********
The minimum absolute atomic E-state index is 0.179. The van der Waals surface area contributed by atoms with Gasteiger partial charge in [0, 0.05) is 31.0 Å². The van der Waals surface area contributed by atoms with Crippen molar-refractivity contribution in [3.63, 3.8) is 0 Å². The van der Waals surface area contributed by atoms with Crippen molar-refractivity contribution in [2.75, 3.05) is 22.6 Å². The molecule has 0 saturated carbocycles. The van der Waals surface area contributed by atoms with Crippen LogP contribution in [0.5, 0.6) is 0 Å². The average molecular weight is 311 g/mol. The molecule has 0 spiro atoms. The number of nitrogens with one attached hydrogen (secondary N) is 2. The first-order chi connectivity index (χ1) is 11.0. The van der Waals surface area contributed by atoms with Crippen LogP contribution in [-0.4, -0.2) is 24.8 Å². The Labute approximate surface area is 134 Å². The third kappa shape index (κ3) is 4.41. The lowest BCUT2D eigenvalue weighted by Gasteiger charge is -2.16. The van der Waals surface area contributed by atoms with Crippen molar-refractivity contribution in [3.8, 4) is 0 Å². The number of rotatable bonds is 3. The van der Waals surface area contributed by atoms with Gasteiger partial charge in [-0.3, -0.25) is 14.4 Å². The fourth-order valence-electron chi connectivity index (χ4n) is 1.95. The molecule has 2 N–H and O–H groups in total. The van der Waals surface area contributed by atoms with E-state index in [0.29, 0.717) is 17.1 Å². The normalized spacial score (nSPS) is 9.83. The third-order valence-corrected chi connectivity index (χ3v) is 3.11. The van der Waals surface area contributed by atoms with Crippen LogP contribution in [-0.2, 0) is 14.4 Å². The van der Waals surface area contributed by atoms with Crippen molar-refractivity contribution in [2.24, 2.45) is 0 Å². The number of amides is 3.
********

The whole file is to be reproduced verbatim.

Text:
The minimum absolute atomic E-state index is 0.179. The van der Waals surface area contributed by atoms with Gasteiger partial charge in [0, 0.05) is 31.0 Å². The van der Waals surface area contributed by atoms with Crippen molar-refractivity contribution in [3.63, 3.8) is 0 Å². The van der Waals surface area contributed by atoms with Crippen molar-refractivity contribution in [2.75, 3.05) is 22.6 Å². The molecule has 0 saturated carbocycles. The van der Waals surface area contributed by atoms with Crippen LogP contribution in [0.5, 0.6) is 0 Å². The average molecular weight is 311 g/mol. The molecule has 0 spiro atoms. The number of nitrogens with one attached hydrogen (secondary N) is 2. The first-order chi connectivity index (χ1) is 11.0. The van der Waals surface area contributed by atoms with Crippen LogP contribution in [-0.4, -0.2) is 24.8 Å². The Labute approximate surface area is 134 Å². The third kappa shape index (κ3) is 4.41. The lowest BCUT2D eigenvalue weighted by Gasteiger charge is -2.16. The van der Waals surface area contributed by atoms with Crippen molar-refractivity contribution in [3.8, 4) is 0 Å². The number of rotatable bonds is 3. The van der Waals surface area contributed by atoms with Gasteiger partial charge in [-0.3, -0.25) is 14.4 Å². The fourth-order valence-electron chi connectivity index (χ4n) is 1.95. The molecule has 2 N–H and O–H groups in total. The van der Waals surface area contributed by atoms with E-state index in [0.29, 0.717) is 17.1 Å². The normalized spacial score (nSPS) is 9.83. The third-order valence-corrected chi connectivity index (χ3v) is 3.11. The van der Waals surface area contributed by atoms with Crippen LogP contribution in [-0.2, 0) is 14.4 Å². The van der Waals surface area contributed by atoms with Crippen molar-refractivity contribution in [2.24, 2.45) is 0 Å². The number of amides is 3.